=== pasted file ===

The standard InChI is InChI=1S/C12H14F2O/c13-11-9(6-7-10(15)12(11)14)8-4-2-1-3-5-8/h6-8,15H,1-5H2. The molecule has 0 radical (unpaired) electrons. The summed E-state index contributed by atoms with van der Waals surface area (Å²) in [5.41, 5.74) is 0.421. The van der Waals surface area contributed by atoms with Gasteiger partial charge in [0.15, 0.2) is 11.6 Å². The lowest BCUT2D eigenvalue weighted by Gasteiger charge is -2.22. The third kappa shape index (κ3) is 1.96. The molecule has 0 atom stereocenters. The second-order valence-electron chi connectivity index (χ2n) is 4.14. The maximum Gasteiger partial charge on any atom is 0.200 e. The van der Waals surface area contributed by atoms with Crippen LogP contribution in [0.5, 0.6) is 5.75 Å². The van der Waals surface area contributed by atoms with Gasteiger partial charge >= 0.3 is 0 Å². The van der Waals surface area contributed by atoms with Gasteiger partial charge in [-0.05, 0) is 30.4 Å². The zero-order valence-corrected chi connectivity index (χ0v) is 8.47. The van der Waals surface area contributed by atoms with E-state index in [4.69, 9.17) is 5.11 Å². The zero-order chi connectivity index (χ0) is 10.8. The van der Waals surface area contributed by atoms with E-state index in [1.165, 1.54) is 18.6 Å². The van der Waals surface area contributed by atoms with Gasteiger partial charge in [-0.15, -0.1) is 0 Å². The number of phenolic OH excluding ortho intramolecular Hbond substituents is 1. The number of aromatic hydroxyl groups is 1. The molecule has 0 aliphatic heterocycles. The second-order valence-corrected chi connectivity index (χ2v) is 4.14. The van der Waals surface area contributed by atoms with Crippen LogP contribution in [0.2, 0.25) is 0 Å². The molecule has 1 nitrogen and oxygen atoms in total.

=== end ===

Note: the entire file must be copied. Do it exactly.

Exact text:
The standard InChI is InChI=1S/C12H14F2O/c13-11-9(6-7-10(15)12(11)14)8-4-2-1-3-5-8/h6-8,15H,1-5H2. The molecule has 0 radical (unpaired) electrons. The summed E-state index contributed by atoms with van der Waals surface area (Å²) in [5.41, 5.74) is 0.421. The van der Waals surface area contributed by atoms with Gasteiger partial charge in [0.15, 0.2) is 11.6 Å². The lowest BCUT2D eigenvalue weighted by Gasteiger charge is -2.22. The third kappa shape index (κ3) is 1.96. The molecule has 0 atom stereocenters. The second-order valence-electron chi connectivity index (χ2n) is 4.14. The maximum Gasteiger partial charge on any atom is 0.200 e. The van der Waals surface area contributed by atoms with Crippen LogP contribution in [0.5, 0.6) is 5.75 Å². The van der Waals surface area contributed by atoms with Gasteiger partial charge >= 0.3 is 0 Å². The van der Waals surface area contributed by atoms with Gasteiger partial charge in [-0.05, 0) is 30.4 Å². The zero-order valence-corrected chi connectivity index (χ0v) is 8.47. The van der Waals surface area contributed by atoms with E-state index in [4.69, 9.17) is 5.11 Å². The zero-order chi connectivity index (χ0) is 10.8. The van der Waals surface area contributed by atoms with E-state index in [1.165, 1.54) is 18.6 Å². The van der Waals surface area contributed by atoms with Gasteiger partial charge in [-0.15, -0.1) is 0 Å². The number of phenolic OH excluding ortho intramolecular Hbond substituents is 1. The number of aromatic hydroxyl groups is 1. The molecule has 0 aliphatic heterocycles. The second-order valence-corrected chi connectivity index (χ2v) is 4.14. The van der Waals surface area contributed by atoms with Crippen LogP contribution in [0.2, 0.25) is 0 Å². The molecule has 1 nitrogen and oxygen atoms in total.